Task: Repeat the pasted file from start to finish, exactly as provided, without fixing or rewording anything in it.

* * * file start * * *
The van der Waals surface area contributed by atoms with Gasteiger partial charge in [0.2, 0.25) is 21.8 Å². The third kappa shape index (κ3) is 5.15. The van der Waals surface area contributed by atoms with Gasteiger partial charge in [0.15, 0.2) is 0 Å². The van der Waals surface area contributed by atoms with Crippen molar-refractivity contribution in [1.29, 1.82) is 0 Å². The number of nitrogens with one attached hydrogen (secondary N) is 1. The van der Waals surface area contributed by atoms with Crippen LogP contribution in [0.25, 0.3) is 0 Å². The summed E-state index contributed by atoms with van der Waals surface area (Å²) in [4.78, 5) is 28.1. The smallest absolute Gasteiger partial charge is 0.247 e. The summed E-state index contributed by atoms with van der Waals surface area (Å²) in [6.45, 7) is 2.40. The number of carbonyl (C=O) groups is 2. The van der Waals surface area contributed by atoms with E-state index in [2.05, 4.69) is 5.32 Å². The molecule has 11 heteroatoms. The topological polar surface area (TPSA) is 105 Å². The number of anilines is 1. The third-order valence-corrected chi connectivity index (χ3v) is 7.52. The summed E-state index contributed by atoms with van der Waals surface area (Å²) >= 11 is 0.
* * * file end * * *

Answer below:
The van der Waals surface area contributed by atoms with Gasteiger partial charge in [0.2, 0.25) is 21.8 Å². The third kappa shape index (κ3) is 5.15. The van der Waals surface area contributed by atoms with Gasteiger partial charge in [0.15, 0.2) is 0 Å². The van der Waals surface area contributed by atoms with Crippen molar-refractivity contribution in [1.29, 1.82) is 0 Å². The number of nitrogens with one attached hydrogen (secondary N) is 1. The van der Waals surface area contributed by atoms with Crippen LogP contribution in [0.25, 0.3) is 0 Å². The summed E-state index contributed by atoms with van der Waals surface area (Å²) in [4.78, 5) is 28.1. The smallest absolute Gasteiger partial charge is 0.247 e. The summed E-state index contributed by atoms with van der Waals surface area (Å²) in [6.45, 7) is 2.40. The number of carbonyl (C=O) groups is 2. The van der Waals surface area contributed by atoms with E-state index in [2.05, 4.69) is 5.32 Å². The molecule has 11 heteroatoms. The topological polar surface area (TPSA) is 105 Å². The number of anilines is 1. The third-order valence-corrected chi connectivity index (χ3v) is 7.52. The summed E-state index contributed by atoms with van der Waals surface area (Å²) >= 11 is 0.